Author Spotlight: Nisha Sharma talks My So-Called Bollywood Life
I'm so excited to be hosting the lovely Nisha Sharma on the very first stop on her blog tour! Nisha's debut, My So-Called Bollywood Life, releases May 15th from Crown Books for Young Readers / Random House. Kirkus recently gave My So-Called Bollywood Life a starred review, calling it 'a delightful and humorous debut' and Nisha's writing has been described as 'the romance of Stephanie Perkins meets the quirk of Maureen Johnson'.
I had the pleasure of meeting Nisha at the NYC Teen Author Festival back in March, and not only is she delightful, the excerpt she shared from My So-Called Bollywood Life was heartfelt and hilarious. Nisha has serious chops when it comes to writing dialogue and hers had me laughing out loud! And let's be honest . . . if you can make me laugh, I'm definitely buying your book. :)
Check out the Q&A below and be sure to catch Nisha at one of her many book tour stops this summer!
And now, here's my chat with Nisha!
Hi, Nisha! Welcome and congrats on the release of My So-Called Bollywood Life. Can you share a little about the story and what inspired it?
Thank you so much for having me! I wrote a version of MY SO-CALLED BOLLYWOOD LIFE years ago because I wanted to tell a story between two South Asian teens from the US falling in love. Publishing wasn’t very accepting of mainstream diverse reads at that time, and my book wasn’t ready either. Then in 2013, I wrote a completely different version of the book for my MFA program under my mentor-Cecilia Galante’s- supervision. Again, my intention was to write a book about two South Asians falling in love. I also wanted to address parental relationships in the South Asian community. Not all of them are terrible and I wanted my MC to have a positive connection with her folks. And most importantly, I wanted to gush excessively about Bollywood. 😊.
So many reviews remark on My So-Called Bollywood Life’s fantastic use of humor. What makes humor authentic for you, and do you have any tips for writers looking to incorporate comedic moments into their own stories?
I know it sounds like a cop-out answer, but humor to me is authentic when it doesn’t sound forced. Carefully placed puns or situational humor that doesn’t move the story forward pulls me out of the book. My editor and I had to question a lot of the jokes in the story because we really wanted to make sure that it came about organically.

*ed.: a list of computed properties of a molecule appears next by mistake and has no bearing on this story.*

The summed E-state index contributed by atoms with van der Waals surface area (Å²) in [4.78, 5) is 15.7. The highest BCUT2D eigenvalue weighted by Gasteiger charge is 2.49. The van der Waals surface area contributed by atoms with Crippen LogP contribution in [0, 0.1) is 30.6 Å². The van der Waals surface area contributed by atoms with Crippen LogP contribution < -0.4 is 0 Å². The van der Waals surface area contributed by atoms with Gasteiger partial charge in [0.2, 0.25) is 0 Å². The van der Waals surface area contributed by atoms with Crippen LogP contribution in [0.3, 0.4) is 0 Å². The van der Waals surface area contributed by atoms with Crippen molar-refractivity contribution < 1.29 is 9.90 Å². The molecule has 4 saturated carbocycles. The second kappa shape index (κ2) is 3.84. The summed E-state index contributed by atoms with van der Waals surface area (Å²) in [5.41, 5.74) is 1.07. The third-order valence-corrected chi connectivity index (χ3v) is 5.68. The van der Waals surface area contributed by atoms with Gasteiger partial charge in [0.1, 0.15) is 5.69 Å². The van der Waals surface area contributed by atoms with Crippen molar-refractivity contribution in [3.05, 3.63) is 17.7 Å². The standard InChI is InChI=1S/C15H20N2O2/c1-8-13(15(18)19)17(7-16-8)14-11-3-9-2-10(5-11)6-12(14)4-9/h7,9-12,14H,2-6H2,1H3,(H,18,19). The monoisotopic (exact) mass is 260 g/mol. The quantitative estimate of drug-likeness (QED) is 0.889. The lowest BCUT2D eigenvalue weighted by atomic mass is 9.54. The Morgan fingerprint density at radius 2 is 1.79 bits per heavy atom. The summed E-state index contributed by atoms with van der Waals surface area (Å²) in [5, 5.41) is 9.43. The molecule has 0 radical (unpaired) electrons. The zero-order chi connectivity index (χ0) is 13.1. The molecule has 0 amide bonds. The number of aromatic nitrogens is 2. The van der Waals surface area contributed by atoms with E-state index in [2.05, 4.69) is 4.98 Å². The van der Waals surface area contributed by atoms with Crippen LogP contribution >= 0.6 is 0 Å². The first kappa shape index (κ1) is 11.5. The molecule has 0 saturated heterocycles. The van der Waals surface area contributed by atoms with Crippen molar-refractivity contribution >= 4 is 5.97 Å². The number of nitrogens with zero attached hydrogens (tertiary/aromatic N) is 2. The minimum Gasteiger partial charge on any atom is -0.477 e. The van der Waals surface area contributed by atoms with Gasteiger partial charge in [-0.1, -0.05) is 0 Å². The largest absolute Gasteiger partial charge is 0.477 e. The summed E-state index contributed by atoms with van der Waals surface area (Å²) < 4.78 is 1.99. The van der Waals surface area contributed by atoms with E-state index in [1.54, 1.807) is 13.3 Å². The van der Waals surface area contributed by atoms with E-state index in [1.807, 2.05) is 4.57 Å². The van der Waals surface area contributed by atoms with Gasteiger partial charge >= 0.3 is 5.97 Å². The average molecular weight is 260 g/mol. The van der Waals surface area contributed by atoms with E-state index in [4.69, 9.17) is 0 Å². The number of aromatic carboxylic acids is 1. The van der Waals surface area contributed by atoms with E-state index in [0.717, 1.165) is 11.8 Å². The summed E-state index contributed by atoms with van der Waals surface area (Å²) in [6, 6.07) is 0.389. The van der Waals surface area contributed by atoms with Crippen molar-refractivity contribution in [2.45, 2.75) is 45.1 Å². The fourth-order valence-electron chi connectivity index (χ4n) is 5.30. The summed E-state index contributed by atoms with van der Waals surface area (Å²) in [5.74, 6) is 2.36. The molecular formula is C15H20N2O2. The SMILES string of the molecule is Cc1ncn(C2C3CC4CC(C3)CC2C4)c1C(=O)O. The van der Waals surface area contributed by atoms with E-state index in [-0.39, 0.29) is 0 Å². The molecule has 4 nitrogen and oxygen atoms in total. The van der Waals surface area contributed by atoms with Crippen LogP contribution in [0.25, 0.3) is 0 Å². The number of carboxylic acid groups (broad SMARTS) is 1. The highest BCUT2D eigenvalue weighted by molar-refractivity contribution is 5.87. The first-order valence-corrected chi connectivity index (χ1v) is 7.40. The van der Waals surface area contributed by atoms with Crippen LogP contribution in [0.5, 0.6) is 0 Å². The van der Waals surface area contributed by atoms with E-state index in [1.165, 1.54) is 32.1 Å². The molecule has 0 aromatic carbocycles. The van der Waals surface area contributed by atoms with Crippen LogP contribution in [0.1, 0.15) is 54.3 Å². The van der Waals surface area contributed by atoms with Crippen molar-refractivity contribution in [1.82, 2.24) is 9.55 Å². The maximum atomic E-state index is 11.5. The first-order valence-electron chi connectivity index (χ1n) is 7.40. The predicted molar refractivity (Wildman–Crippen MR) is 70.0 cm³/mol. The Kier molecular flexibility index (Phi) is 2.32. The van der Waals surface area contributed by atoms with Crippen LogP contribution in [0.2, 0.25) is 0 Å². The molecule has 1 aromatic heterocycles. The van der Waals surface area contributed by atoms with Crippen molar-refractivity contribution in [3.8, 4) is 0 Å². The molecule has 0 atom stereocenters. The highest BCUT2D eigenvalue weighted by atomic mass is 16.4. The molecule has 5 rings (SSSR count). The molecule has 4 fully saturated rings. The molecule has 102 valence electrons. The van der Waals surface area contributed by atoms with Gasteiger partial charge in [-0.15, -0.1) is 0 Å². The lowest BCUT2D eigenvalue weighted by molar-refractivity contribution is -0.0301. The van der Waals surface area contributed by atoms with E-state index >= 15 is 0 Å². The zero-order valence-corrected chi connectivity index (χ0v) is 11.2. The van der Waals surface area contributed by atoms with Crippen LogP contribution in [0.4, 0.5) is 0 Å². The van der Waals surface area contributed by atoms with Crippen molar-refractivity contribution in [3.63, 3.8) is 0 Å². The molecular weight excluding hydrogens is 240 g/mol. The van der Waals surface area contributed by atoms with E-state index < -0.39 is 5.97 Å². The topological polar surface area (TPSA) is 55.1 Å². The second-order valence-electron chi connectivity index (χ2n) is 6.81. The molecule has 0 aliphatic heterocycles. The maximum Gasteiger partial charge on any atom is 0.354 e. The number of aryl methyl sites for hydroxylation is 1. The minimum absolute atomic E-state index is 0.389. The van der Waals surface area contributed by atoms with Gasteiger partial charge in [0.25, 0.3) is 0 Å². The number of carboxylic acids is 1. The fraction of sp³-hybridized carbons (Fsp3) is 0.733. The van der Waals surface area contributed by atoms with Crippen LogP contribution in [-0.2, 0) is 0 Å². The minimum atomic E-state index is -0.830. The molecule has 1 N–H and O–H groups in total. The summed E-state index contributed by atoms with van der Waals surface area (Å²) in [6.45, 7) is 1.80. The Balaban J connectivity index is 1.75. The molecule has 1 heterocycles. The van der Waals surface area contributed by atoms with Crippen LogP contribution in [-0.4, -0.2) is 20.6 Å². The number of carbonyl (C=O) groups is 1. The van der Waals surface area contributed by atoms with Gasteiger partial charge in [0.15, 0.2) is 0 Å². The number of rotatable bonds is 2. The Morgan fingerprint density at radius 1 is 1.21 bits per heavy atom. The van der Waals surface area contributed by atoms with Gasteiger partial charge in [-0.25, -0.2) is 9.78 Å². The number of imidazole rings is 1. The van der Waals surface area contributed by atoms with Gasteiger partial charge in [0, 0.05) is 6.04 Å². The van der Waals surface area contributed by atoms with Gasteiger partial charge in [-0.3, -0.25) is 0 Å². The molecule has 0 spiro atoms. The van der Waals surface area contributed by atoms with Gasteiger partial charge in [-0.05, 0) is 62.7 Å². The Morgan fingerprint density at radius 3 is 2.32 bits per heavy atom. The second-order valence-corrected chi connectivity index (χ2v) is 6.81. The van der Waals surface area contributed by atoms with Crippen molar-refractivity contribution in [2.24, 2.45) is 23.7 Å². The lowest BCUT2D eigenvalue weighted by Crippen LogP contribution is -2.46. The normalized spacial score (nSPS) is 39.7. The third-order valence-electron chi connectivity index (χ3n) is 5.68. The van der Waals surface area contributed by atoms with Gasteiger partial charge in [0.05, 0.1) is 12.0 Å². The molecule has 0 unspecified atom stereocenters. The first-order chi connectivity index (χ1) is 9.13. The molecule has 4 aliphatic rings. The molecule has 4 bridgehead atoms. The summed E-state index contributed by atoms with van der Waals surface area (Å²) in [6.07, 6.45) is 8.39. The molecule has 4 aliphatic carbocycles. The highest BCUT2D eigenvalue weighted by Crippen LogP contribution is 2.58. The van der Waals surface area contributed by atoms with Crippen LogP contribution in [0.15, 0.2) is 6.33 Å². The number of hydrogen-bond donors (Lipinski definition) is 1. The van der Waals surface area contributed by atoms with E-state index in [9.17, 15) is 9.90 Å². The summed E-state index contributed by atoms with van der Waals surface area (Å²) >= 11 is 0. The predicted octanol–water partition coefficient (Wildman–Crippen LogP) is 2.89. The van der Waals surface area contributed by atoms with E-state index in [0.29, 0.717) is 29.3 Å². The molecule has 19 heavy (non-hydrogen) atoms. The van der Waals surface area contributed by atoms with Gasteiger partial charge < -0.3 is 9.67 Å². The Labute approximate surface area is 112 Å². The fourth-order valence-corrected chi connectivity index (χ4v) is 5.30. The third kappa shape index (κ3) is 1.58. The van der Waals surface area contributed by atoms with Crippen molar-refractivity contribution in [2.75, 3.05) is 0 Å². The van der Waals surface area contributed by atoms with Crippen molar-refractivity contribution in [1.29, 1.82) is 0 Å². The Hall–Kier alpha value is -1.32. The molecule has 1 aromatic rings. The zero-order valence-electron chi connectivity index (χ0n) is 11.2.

For writers looking to develop the humor in their books, I’d recommend they start with dialog. People say hilarious things sometimes in moments of distress and that can really bring a laugh-out-loud moment to your book.
What part of the writing process do you find most challenging and how do you tackle it?
Uh, all of it? Haha, I think the biggest problem I have is actually finding the time to write. With my career, my family and everything in between, time is incredibly valuable. In terms of craft, I’m always struggling to amp up the tension in my story. How can I make things worse for my characters? It’s uncomfortable as a creator of dreams to put my characters through the wringer, but sometimes it has to be done.
Did Winnie’s voice come naturally to you, or was it something that had to evolve over time?
Out of all the characters in the book, Winnie’s was the hardest to understand for me. She was ambitious, yet insecure about her future. She was independent, yet she still struggled with the idea of ending up alone. She loved movies, but she didn’t want to make movies…only study them. There are so many dichotomies that lived inside her that I had to write the book completely, and then re-write it because it took me that long to really understand her nuances.
I’m a firm believer in the idea that every story teaches the writer something new, so what did writing My So-Called Bollywood Life teach you?
I think MY SO-CALLED BOLLYWOOD LIFE taught me how to be patient. From the moment I sold it to the day it comes out, it’ll be a total of four years. I couldn’t rush writing the book, so the drafting process required patience. I couldn’t rush editing the book either, and that took the longest time. Lastly, I couldn’t rush the production of the story. For someone who always looks for immediate results, the waiting was painful at times, but I feel like the whole process was character building.
What are you reading, watching, or otherwise currently infatuated with?
I am always going through periods of infatuation, so I love this question.
I’m just getting over my beauty subscriptions infatuation. I had a makeup subscription (Boxycharm), a jewelry subscription (Rocksbox) and a clothing subscription (Trunkclub) all running at the same time.
Now I’m obsessed with my reading challenge. In 2018 I’ve decided to read one non-fiction book a month. It’s supposed to help me expand my reading horizons since I usually stick to YA and romance. I’ve already finished BIG MAGIC by Elizabeth Gilbert, THE BREAKOUT NOVEL by Donald Maas and I’m currently finishing up HOW TO GET SH*T DONE by Erin Falconer. I’m actually enjoying the whole process.
And finally, what’s the most important lesson you’ve learned so far in your writing/publishing career?
The Hustle. I don’t think there is anything more important than continuously working hard and pushing for success. There will be times all the hustling seems like it’s not producing any results (I still struggle with these times), but it’ll all pay off eventually. You just have to keep moving and trying to reach your goals.
Many thanks go out to Nisha for taking the time to tell us more about My So-Called Bollywood Life, as well as sharing ways to write humor, and the vital reminder to always keep pushing for success.
Be sure to add Nisha's witty debut your Goodreads list, or (better yet!) pre-order your copy RIGHT NOW from retail sites such as Amazon, and Barnes & Noble. Or you can always request it at your library, or local independent bookstore!
And, as always,